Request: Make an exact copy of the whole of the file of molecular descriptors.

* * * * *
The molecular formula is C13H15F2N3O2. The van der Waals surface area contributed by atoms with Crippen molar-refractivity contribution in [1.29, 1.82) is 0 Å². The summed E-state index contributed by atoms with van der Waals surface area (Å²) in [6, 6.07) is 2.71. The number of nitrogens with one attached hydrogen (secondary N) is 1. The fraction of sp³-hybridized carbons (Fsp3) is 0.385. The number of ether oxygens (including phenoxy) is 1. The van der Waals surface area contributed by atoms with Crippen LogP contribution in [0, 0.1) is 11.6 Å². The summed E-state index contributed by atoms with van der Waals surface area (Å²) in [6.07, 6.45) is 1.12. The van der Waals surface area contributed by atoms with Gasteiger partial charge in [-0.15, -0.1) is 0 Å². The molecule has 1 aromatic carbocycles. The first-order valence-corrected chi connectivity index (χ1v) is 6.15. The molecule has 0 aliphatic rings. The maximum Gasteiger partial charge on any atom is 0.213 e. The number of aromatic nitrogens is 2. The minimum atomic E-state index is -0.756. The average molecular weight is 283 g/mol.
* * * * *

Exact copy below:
The molecular formula is C13H15F2N3O2. The van der Waals surface area contributed by atoms with Crippen molar-refractivity contribution in [1.29, 1.82) is 0 Å². The summed E-state index contributed by atoms with van der Waals surface area (Å²) in [6, 6.07) is 2.71. The number of nitrogens with one attached hydrogen (secondary N) is 1. The fraction of sp³-hybridized carbons (Fsp3) is 0.385. The number of ether oxygens (including phenoxy) is 1. The van der Waals surface area contributed by atoms with Crippen LogP contribution in [0, 0.1) is 11.6 Å². The summed E-state index contributed by atoms with van der Waals surface area (Å²) in [6.07, 6.45) is 1.12. The van der Waals surface area contributed by atoms with Gasteiger partial charge in [-0.15, -0.1) is 0 Å². The molecule has 1 aromatic carbocycles. The first-order valence-corrected chi connectivity index (χ1v) is 6.15. The molecule has 0 aliphatic rings. The maximum Gasteiger partial charge on any atom is 0.213 e. The number of aromatic nitrogens is 2. The minimum atomic E-state index is -0.756. The average molecular weight is 283 g/mol.